Work-related injuries

The Report: June / July 2006 vol.27 num.3


Even though it hurts, Ive been working with a job-related injury. Recently, its been getting worse. When should I file a WCB claim? How do I decide whether to take time off work? Our department is short-staffed, and there will be no one to replace me if I stop working.

File a WCB claim right away. You do not have to miss any time from work before filing a WCB claim. Do not wait.

In fact, you should file a WCB claim as soon as you begin having work-related problems, such as numbness, tingling, or pain. In addition, see your doctor right away and have your doctor file a WCB claim form.

Then, if your claim is not accepted by WCB, file an appeal in every case, especially if you are uncertain about whether your symptoms or injury are significant enough to warrant a claim. You are far safer to err on the side of caution, because you may be experiencing a problem which seems minor at the time but which may later become more significant.

This is significant, because there are long-lasting consequences if you fail to file a claim. If you had a prior problem for which you saw a doctor or any health care professional, but did not file a claim, WCB may decide you have a pre-existing condition which is -not work-related" ... in which case, the most you will ever be able to get covered for by the WCB is acceptance of an aggravation of a pre-existing condition.

While you have one year to file your application for compensation with the WCB, you must notify your employer of your problems as soon as practicable.

Im in pain all day at work, and its getting worse. But I just cant take any time off. There is no one who can take my shifts. What would the employer do? Who would treat the patients?

HSA members have an astounding work ethic. HSA professionals will stay on the job, working through pain and disability. But you are risking your own well-being.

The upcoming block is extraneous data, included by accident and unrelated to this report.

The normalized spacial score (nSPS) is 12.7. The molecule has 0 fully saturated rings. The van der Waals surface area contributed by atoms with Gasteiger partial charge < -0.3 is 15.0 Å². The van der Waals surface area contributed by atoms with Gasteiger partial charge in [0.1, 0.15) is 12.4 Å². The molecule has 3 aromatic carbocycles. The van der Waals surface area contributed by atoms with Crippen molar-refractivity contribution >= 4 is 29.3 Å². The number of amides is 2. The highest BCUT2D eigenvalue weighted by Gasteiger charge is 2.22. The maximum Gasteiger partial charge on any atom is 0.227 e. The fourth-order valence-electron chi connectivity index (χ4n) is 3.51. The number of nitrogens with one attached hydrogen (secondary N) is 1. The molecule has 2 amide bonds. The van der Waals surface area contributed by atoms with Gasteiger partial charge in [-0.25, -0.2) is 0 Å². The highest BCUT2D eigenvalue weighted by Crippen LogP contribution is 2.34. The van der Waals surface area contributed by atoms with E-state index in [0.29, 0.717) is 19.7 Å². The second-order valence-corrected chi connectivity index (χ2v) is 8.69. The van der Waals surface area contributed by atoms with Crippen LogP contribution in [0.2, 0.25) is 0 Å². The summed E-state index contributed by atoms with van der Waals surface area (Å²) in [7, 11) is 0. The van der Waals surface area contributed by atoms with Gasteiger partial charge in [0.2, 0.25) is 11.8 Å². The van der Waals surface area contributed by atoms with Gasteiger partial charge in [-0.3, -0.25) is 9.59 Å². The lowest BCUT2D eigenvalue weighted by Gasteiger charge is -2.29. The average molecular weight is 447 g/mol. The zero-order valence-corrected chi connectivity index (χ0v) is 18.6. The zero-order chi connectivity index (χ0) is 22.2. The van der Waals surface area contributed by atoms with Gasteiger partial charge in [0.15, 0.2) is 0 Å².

When you have an activity-related soft tissue disorder (ASTD) also known as an RSI (repetitive strain injury), your complaints will typically follow this pattern:

You are sore by the end of the day; you ice your wrist/arm/shoulder/back/neck at night and take Advil.

The next morning you are okay ... until late morning, when the symptoms come back, possibly even worse than before. But you dont take time off because there is no relief, and no one to fill in for you if you go.

Eventually, you are sore all week. You take the weekend to rest and ice the troubled area. You are okay by Monday morning, but by Monday afternoon you are sore again and you struggle through the rest of the week. You dont take any time off because there is no one to back fill your job.

Eventually, you are just counting the days until your vacation. You are taking three weeks off and are hoping that with rest and ice, you will be fine by the time you come back. Indeed, you may be fine by the time you return to work, but it doesnt take long until you are hurting again.

What happens at the end of the road?

The worst case scenario is that your soft tissue injury never recovers again. Many people do not realise that these ASTDs are more insidious than broken bones. The pain and the weakness may never go away if you let it go on too long without proper treatment.

Tragically, HSA has more than its share of permanently disabled members who can never return to their chosen professions.

HSAs WCB staff work with members every day who gave too much of themselves to their profession.

At hearing after hearing, those employers ...for whom HSA members sacrificed their bodies ... argue emphatically that the injured HSA members tendinitis/epicondylitis/rotator cuff tendinitis/carpal tunnel syndrome/or thoracic outlet syndrome are not a consequence of the job. Without a claims history and medical records to back you up, getting the compensation you should be entitled to is very difficult.

When you dont take time off because you know -they cant do without you" at work, remember the high-priced compensation consultant who will be paid by your employer to fight against your right to benefits to compensate for the fact you cant work in your chosen profession anymore because of your injuries.

Is it really worth it?

Sarah OLeary handles WCB appeals for members whose claims were initially rejected. Contact her through the HSA office, or email